What you need to know:
A few weeks before the summit of the EAC Heads of State, Somalia is once again pressing for admission to the regional trading bloc.
Arusha. Somalia is once again courting for admission into the East African Community (EAC).
The war-wracked Horn of Africa country renewed its appeal to join the bloc a few weeks before the EAC Heads of State summit is scheduled to take place.
Somali’s ambassador to Tanzania Mohamed Abdi was in Arusha early this week where he discussed his country’s application with the EAC secretary general Liberat Mfumukeko.
“The meeting was a follow up on Somalia’s application to join the EAC bloc”, the secretariat said yesterday in a media dispatch.
Speaking after the meeting, Ambassador Mfumukeko confirmed that the process to admit Somalia into EAC was still on course.
He added that the secretariat will be sending a preliminary team to Somalia later this month “to assess the level of the country’s readiness”. This, according to him, would be followed by a verification exercise team on the same.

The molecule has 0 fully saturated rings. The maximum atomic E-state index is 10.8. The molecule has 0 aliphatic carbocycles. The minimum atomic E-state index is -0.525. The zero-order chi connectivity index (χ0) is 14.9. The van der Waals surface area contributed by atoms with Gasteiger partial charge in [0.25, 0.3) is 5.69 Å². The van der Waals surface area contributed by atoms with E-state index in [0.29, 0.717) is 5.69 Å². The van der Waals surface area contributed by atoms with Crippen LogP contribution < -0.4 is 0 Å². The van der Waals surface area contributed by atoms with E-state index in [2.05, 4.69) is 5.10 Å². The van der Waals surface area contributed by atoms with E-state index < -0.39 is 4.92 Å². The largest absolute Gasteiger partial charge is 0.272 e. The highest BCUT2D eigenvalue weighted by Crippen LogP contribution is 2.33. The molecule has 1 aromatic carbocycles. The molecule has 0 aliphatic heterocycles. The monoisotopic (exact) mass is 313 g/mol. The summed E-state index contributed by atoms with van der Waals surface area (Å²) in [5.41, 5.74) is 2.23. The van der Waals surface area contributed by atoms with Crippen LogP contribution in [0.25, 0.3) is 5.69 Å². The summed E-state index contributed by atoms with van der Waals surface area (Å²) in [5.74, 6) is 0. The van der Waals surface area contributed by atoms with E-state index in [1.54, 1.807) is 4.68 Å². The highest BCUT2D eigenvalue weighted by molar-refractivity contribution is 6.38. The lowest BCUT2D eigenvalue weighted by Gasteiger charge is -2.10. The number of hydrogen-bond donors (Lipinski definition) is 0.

The team will be constituted by the EAC Council of Ministers, which is the policy organ of the Community.
The EAC summit is expected to take place soon, according to officials who intimated to The Citizen.
The location of the meeting has not been confirmed though some reports indicated it would take place in Arusha.
Article 3 (3) of the EAC Treaty sets out conditions for membership, including adherence to universally acceptable principles of good governance, democracy, the rule of law and observance of human rights and social justice.
Others are geographical proximity to and interdependence betwen it (the applying state) to the EAC and maintenance of a market driven economy.
Mr Abdi noted during his visit to EAC headquarters that his country was keen to join the bloc in order to strengthen economic integration so as to enable it compete effectively in international markets.
Somalia applied to join the EAC way back in 2013 but its application has been complicated by security concerns due to violent conflict in that country.